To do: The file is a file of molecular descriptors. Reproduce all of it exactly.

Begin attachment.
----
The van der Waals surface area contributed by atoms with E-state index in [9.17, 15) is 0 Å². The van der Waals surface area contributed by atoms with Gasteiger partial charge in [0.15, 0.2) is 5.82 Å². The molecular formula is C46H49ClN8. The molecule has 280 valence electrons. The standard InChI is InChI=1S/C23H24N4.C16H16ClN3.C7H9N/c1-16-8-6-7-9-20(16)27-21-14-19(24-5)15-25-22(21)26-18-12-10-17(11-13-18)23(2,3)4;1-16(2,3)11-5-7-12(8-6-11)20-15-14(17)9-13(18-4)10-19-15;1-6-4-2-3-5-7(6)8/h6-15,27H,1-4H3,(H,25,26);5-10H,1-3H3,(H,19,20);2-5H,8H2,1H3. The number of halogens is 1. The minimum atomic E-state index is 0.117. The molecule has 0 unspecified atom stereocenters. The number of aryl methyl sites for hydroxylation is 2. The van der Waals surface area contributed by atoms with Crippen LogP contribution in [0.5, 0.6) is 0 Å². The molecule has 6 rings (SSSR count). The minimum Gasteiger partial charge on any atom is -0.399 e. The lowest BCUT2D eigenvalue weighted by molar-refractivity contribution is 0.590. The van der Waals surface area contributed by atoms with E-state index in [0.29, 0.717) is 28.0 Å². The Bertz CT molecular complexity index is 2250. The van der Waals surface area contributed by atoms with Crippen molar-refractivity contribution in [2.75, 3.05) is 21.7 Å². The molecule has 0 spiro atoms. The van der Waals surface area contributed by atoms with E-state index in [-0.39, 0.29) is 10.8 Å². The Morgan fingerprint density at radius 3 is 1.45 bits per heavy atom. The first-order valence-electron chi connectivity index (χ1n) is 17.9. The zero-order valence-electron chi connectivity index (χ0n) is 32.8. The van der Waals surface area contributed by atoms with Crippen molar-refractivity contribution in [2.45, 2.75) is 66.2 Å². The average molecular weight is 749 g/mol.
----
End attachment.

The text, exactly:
The van der Waals surface area contributed by atoms with E-state index in [9.17, 15) is 0 Å². The van der Waals surface area contributed by atoms with Gasteiger partial charge in [0.15, 0.2) is 5.82 Å². The molecular formula is C46H49ClN8. The molecule has 280 valence electrons. The standard InChI is InChI=1S/C23H24N4.C16H16ClN3.C7H9N/c1-16-8-6-7-9-20(16)27-21-14-19(24-5)15-25-22(21)26-18-12-10-17(11-13-18)23(2,3)4;1-16(2,3)11-5-7-12(8-6-11)20-15-14(17)9-13(18-4)10-19-15;1-6-4-2-3-5-7(6)8/h6-15,27H,1-4H3,(H,25,26);5-10H,1-3H3,(H,19,20);2-5H,8H2,1H3. The number of halogens is 1. The minimum atomic E-state index is 0.117. The molecule has 0 unspecified atom stereocenters. The number of aryl methyl sites for hydroxylation is 2. The van der Waals surface area contributed by atoms with Crippen LogP contribution in [0.5, 0.6) is 0 Å². The molecule has 6 rings (SSSR count). The minimum Gasteiger partial charge on any atom is -0.399 e. The lowest BCUT2D eigenvalue weighted by molar-refractivity contribution is 0.590. The van der Waals surface area contributed by atoms with E-state index in [0.29, 0.717) is 28.0 Å². The Bertz CT molecular complexity index is 2250. The van der Waals surface area contributed by atoms with Crippen molar-refractivity contribution in [2.75, 3.05) is 21.7 Å². The molecule has 0 spiro atoms. The van der Waals surface area contributed by atoms with E-state index in [-0.39, 0.29) is 10.8 Å². The Morgan fingerprint density at radius 3 is 1.45 bits per heavy atom. The first-order valence-electron chi connectivity index (χ1n) is 17.9. The zero-order valence-electron chi connectivity index (χ0n) is 32.8. The van der Waals surface area contributed by atoms with Crippen molar-refractivity contribution in [2.45, 2.75) is 66.2 Å². The average molecular weight is 749 g/mol.